But we've had multiple other operations over the years including Operation Forest Vigil which was the five year camera trap study that took place in X among other locations. 

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Personally, were I a human I'm not using a rock that big to break nuts.  I'm using something smaller that I can easily carry.

 

Like, you know, a, well, nutcracker.

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I'd also imagine that someone who wants to collect wild nuts would do so in areas that are easier to get to, not those miles from roads and facilities.

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Well, wait a minute.

 

Given an opportunity to test one's (1) foraging; (2) escape and evasion; (3) counterinsurgency reconaissance; (4) serpentine serpentine serpentine; and (5) new bulletproof vest, who would turn it down?  Especially in an ape suit.  You'd be boss hog of your neighborhood for sure.

 

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Would a trespassing nut collector run the risk of getting caught by taking the time (and making the noise) of husking the nuts while on the trespassed property?

Please correct me if I'm wrong, but isn't Area X private?

Question for Bipto - the video showing the rock with the nuts, was this on private or public land?

 

The nut remains we found were old and did not appear to be fresh. I'm not sure if there are people who collect hickory nuts, but I'd assume they would just pick them up and process them elsewhere as opposed to breaking them open with a rock on site.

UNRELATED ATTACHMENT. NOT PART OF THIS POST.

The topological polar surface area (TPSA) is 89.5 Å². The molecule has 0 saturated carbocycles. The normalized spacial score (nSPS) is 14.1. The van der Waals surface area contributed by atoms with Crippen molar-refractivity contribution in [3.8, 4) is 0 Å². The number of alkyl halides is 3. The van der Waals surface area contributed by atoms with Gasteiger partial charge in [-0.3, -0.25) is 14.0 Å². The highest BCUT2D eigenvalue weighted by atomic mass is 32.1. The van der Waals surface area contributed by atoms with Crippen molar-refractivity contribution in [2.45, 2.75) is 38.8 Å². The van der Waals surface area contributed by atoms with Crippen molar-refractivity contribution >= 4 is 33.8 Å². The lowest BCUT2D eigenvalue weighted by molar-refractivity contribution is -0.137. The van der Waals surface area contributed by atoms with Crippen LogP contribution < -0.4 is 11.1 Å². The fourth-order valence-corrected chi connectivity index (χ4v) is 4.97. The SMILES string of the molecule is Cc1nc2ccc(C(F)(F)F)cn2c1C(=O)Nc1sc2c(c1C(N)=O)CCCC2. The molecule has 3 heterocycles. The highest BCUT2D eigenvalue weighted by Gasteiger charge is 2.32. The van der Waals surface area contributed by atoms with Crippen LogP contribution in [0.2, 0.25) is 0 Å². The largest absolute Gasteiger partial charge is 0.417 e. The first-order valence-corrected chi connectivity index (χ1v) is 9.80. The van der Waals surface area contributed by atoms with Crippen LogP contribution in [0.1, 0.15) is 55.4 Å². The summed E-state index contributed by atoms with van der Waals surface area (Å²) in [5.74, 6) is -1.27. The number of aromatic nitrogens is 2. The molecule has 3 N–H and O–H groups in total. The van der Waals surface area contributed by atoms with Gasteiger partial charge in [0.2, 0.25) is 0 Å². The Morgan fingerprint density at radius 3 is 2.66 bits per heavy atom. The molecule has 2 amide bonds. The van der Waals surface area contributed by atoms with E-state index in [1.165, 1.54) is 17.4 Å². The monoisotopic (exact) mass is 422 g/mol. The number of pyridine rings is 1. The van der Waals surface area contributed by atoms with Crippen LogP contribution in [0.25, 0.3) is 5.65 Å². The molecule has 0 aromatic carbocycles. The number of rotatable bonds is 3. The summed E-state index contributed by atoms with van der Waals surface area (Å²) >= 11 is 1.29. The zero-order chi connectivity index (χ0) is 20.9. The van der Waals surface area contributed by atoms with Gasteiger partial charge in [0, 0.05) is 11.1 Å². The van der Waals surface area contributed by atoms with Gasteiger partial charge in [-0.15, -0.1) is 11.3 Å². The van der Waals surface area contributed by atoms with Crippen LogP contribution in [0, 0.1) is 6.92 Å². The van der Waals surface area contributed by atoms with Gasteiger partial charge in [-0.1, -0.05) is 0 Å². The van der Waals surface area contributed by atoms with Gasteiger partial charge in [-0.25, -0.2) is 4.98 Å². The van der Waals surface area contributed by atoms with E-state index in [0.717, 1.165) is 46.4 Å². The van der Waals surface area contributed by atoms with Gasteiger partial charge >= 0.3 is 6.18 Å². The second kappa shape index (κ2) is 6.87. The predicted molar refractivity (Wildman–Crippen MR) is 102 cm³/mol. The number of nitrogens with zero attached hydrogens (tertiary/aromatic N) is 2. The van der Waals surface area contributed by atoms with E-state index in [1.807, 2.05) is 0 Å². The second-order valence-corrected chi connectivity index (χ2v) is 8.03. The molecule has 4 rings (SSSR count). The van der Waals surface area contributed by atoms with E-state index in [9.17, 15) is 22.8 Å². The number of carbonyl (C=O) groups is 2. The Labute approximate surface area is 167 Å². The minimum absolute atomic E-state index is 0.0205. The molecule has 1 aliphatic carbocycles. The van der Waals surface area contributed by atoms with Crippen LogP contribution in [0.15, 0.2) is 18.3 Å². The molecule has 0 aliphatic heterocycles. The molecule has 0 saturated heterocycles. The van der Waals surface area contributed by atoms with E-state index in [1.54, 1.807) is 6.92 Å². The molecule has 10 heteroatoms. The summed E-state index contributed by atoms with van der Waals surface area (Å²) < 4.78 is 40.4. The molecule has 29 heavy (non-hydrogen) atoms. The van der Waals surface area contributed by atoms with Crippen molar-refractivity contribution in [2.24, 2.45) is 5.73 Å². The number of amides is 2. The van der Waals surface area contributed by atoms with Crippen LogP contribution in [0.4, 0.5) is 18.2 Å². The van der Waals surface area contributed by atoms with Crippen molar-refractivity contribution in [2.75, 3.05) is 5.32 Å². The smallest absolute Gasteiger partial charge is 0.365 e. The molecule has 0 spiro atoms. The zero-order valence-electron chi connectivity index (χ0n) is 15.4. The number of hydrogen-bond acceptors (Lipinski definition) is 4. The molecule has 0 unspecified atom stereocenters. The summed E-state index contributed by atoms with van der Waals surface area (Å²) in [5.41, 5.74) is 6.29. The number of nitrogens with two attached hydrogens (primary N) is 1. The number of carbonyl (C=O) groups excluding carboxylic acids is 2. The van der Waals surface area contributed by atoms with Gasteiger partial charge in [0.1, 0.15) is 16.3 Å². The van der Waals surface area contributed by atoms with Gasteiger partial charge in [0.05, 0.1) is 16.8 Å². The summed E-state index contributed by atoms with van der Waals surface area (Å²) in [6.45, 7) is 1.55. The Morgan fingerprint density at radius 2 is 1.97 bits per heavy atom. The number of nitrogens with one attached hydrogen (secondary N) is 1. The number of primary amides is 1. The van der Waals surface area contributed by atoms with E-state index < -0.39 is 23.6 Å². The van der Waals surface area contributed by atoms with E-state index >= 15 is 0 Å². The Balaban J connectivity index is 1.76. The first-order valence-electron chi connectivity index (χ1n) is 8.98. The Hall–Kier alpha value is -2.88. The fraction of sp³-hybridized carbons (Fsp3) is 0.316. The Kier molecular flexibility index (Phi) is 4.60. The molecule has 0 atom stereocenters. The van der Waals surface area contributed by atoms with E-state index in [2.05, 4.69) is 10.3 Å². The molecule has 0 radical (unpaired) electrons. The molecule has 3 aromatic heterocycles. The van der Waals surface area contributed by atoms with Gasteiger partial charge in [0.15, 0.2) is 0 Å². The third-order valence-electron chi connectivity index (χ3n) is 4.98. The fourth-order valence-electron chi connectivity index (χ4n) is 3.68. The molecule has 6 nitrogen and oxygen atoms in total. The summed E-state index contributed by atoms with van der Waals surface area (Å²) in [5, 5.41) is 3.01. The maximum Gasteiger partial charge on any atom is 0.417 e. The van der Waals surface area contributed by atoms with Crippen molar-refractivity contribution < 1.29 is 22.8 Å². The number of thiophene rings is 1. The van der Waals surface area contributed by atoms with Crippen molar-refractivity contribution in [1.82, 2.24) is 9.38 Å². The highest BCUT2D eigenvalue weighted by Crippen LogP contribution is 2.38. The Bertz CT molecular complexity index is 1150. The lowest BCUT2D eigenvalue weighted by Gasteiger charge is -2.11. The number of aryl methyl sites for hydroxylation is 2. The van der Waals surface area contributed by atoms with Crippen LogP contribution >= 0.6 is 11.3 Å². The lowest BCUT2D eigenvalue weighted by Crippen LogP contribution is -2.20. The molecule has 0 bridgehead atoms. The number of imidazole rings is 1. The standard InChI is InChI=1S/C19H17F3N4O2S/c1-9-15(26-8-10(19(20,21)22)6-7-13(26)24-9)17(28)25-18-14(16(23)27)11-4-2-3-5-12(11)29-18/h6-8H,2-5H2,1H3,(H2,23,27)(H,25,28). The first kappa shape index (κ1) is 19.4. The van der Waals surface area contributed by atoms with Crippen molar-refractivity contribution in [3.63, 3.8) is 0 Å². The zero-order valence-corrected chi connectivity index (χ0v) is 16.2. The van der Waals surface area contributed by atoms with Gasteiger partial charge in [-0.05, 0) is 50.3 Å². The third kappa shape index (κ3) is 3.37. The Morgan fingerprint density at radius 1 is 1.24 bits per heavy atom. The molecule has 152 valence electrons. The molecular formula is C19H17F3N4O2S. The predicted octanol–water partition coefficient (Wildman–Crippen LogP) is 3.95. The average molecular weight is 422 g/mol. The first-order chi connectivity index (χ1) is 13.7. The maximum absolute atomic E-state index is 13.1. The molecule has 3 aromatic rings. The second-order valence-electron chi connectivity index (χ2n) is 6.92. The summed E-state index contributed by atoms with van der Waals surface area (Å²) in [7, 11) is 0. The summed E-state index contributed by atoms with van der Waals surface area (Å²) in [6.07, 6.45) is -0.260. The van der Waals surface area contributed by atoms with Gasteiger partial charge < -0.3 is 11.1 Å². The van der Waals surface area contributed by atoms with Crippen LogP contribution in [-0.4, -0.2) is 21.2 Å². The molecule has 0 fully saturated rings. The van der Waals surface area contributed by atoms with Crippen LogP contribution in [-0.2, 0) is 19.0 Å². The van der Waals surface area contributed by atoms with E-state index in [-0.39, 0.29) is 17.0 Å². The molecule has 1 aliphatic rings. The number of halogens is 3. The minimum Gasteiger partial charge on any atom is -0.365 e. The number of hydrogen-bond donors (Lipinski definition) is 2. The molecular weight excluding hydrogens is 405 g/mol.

The area is a mixture of various land types (public and private) but the majority of our work is conducted on private property. The boulder with nuts was found in an area we've not seen outsiders (either in person or on the various game cams we've deployed over the years).

 

I'd also imagine that someone who wants to collect wild nuts would do so in areas that are easier to get to, not those miles from roads and facilities.

I was just thinking something to which these posts are relevant.  I've long thought it, but it's funny, never in precisely these words.

 

The reason the proponents have me on the wood ape question (my personal meetings with some of them help, but only marginally) and the skeptics don't is:

 

The proponents give me evidence I can check out against what I know.  The skeptics ask me to believe.

 

Why should I think apes are doing this?

 

1) It looks just like what apes do elsewhere;

2) Humans got beyond this long ago;

3) Humans collecting food collect a lot, and take it home;

4) People I consider reliable are telling me this is a long way from where I should expect folks to do this, and that they have seen no one else there.  Both are things my experience in that area tells me are quite reasonable;

5) People I consider reliable are seeing apes here.

 

Now why should I think humans are doing this?

 

Disregard all that, and accept something I consider a stretch on every count.

Edited by DWA